Conventional night vision goggles all use image intensification (I2) tube technology that multiplies ambient, visible, and near-infrared light several thousands of times, allowing a user to see and operate in very-low-light conditions. One shortcoming of I2 tube night vision devices is that they cannot generate an image as a video signal that can be displayed on a monitor or transmitted externally. Further, the devices are sensitive to too much light, which can over-saturate the I2 tube and prevent the user from seeing any scene detail. This problem is called “blooming” or a “halo effect.” What is needed is an alternative imaging device that utilizes wavelengths of the electromagnetic (EM) spectrum currently unused in military environments.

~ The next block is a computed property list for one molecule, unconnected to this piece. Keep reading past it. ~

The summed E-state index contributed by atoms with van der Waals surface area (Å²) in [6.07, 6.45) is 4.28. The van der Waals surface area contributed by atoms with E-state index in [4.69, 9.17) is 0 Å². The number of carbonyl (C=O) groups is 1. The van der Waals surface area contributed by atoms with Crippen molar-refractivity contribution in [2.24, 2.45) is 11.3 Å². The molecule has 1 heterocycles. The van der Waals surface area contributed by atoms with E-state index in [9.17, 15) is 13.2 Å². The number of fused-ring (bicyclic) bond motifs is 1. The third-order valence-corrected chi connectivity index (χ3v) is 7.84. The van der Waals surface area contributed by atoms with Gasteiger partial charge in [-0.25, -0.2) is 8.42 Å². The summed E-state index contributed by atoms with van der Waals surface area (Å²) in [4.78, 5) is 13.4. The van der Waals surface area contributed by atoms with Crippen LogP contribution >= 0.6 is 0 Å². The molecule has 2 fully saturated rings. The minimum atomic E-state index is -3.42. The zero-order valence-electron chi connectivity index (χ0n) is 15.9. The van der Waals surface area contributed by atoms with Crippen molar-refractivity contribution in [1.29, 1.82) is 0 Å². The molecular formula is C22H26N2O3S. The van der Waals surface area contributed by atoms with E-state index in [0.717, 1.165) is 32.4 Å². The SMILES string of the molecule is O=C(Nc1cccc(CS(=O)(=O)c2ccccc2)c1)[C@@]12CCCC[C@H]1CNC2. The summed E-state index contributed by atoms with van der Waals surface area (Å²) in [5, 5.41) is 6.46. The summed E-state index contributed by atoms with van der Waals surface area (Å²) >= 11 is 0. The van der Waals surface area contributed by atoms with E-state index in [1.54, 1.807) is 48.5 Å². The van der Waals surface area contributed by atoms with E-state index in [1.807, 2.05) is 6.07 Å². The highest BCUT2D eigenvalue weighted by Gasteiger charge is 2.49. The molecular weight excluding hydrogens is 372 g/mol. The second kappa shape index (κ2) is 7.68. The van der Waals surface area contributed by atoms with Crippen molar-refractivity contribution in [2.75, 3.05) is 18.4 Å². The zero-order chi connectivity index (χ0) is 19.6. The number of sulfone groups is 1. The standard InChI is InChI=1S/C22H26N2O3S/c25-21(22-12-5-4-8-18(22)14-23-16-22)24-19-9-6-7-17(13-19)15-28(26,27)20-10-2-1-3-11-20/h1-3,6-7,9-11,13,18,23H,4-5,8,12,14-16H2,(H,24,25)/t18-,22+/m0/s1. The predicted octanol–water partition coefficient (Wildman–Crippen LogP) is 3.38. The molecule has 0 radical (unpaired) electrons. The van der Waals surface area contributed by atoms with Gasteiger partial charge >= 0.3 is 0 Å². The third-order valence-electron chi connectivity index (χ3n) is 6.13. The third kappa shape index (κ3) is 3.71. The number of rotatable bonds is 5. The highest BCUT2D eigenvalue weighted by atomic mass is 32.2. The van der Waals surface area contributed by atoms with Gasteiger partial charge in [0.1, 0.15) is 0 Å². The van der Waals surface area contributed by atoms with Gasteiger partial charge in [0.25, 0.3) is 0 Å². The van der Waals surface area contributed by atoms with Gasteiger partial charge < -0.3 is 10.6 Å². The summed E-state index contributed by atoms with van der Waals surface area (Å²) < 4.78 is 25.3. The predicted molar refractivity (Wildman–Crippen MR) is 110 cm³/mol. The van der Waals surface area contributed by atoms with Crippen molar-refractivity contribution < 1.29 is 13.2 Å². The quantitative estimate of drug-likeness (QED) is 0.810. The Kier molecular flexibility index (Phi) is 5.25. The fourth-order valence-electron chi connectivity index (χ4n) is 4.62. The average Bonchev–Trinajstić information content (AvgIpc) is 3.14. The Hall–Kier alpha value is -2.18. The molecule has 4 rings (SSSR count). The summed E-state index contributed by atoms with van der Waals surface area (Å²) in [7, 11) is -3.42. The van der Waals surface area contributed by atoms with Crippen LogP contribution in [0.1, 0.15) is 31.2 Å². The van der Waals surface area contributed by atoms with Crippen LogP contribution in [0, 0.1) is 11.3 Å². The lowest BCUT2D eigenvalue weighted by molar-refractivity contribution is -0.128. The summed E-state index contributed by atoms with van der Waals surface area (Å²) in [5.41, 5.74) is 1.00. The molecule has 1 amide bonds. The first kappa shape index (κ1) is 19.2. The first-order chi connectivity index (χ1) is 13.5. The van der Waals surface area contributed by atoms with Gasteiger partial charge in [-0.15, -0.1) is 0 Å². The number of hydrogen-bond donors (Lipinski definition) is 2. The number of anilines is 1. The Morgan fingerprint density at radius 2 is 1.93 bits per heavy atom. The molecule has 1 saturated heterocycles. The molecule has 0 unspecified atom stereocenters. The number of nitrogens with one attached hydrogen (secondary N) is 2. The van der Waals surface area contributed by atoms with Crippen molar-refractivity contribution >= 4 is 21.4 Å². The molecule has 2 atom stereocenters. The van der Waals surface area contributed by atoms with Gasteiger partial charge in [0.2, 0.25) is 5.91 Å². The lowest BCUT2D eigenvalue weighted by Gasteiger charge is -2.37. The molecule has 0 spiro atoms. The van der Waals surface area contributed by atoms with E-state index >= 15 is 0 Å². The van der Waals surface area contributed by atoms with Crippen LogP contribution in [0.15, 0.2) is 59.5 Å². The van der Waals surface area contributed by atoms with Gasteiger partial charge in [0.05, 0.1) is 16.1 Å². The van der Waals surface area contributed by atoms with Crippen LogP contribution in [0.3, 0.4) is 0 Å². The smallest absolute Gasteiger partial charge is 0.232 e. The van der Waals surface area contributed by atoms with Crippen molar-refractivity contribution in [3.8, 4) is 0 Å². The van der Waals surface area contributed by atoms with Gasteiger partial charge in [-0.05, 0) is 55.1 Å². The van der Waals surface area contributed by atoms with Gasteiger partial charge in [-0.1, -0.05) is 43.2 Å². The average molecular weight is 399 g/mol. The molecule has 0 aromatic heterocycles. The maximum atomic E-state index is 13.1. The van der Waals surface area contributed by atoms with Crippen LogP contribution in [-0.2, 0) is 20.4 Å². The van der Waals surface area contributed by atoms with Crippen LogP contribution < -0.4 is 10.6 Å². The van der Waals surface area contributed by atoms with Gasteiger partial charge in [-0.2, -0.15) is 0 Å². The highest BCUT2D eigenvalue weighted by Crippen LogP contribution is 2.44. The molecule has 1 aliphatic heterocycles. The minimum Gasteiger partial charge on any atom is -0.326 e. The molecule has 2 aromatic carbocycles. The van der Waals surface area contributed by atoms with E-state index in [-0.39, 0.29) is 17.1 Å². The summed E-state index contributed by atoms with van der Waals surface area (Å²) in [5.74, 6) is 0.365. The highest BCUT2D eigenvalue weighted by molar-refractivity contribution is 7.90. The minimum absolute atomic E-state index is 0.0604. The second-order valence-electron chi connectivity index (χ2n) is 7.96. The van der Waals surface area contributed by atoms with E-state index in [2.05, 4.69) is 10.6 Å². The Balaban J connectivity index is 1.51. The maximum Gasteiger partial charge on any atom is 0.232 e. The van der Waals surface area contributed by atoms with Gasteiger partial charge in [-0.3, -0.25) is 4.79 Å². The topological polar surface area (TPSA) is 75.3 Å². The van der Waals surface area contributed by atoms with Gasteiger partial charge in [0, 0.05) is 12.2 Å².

Such a device was developed that operates as a direct-view, compact, shortwave infrared (SWIR) viewer-detector array, and is sensitive to the visible, near-IR, and SWIR regions.
An atmospheric phenomenon called night sky radiance emits five to seven times more illumination than starlight — nearly all of it in the SWIR wavelengths. Thus, with a SWIR camera and this night radiance — often called night-glow — it is possible to see objects with great clarity on moonless nights. This allows more photonic radiation to be used to create an image. In addition, SWIR illumination can be used to aid the sensitivity of the SWIR device.
Photonic energy from a scene enters the objective lens of the device and is focused onto the SWIR imaging detector. The detector's electronics create a video signal of the scene and provide the video signal to the display electronics. The display electronics create an image from the signal and present a visible image on the display panel.